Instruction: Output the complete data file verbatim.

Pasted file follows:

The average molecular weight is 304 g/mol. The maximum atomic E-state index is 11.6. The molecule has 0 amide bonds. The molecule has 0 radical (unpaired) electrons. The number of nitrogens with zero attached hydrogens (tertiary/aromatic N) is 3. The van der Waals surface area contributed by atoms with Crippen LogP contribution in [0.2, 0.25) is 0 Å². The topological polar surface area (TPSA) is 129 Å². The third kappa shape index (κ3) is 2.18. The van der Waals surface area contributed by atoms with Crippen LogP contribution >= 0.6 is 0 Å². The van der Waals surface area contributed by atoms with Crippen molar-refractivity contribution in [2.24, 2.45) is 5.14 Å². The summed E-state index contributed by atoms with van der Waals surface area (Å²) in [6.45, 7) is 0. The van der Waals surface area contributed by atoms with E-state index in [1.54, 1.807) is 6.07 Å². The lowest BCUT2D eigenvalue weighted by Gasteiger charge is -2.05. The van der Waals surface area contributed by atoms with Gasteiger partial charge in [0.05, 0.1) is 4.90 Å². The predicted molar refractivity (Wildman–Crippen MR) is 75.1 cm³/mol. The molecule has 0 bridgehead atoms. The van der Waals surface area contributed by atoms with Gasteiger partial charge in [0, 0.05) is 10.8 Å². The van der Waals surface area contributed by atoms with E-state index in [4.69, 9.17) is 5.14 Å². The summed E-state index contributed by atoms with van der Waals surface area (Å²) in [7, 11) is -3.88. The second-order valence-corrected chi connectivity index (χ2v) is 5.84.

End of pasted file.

The average molecular weight is 304 g/mol. The maximum atomic E-state index is 11.6. The molecule has 0 amide bonds. The molecule has 0 radical (unpaired) electrons. The number of nitrogens with zero attached hydrogens (tertiary/aromatic N) is 3. The van der Waals surface area contributed by atoms with Crippen LogP contribution in [0.2, 0.25) is 0 Å². The topological polar surface area (TPSA) is 129 Å². The third kappa shape index (κ3) is 2.18. The van der Waals surface area contributed by atoms with Crippen LogP contribution >= 0.6 is 0 Å². The van der Waals surface area contributed by atoms with Crippen molar-refractivity contribution in [2.24, 2.45) is 5.14 Å². The summed E-state index contributed by atoms with van der Waals surface area (Å²) in [6.45, 7) is 0. The van der Waals surface area contributed by atoms with E-state index in [1.54, 1.807) is 6.07 Å². The lowest BCUT2D eigenvalue weighted by Gasteiger charge is -2.05. The van der Waals surface area contributed by atoms with Gasteiger partial charge in [0.05, 0.1) is 4.90 Å². The predicted molar refractivity (Wildman–Crippen MR) is 75.1 cm³/mol. The molecule has 0 bridgehead atoms. The van der Waals surface area contributed by atoms with Gasteiger partial charge in [0, 0.05) is 10.8 Å². The van der Waals surface area contributed by atoms with E-state index in [4.69, 9.17) is 5.14 Å². The summed E-state index contributed by atoms with van der Waals surface area (Å²) in [7, 11) is -3.88. The second-order valence-corrected chi connectivity index (χ2v) is 5.84.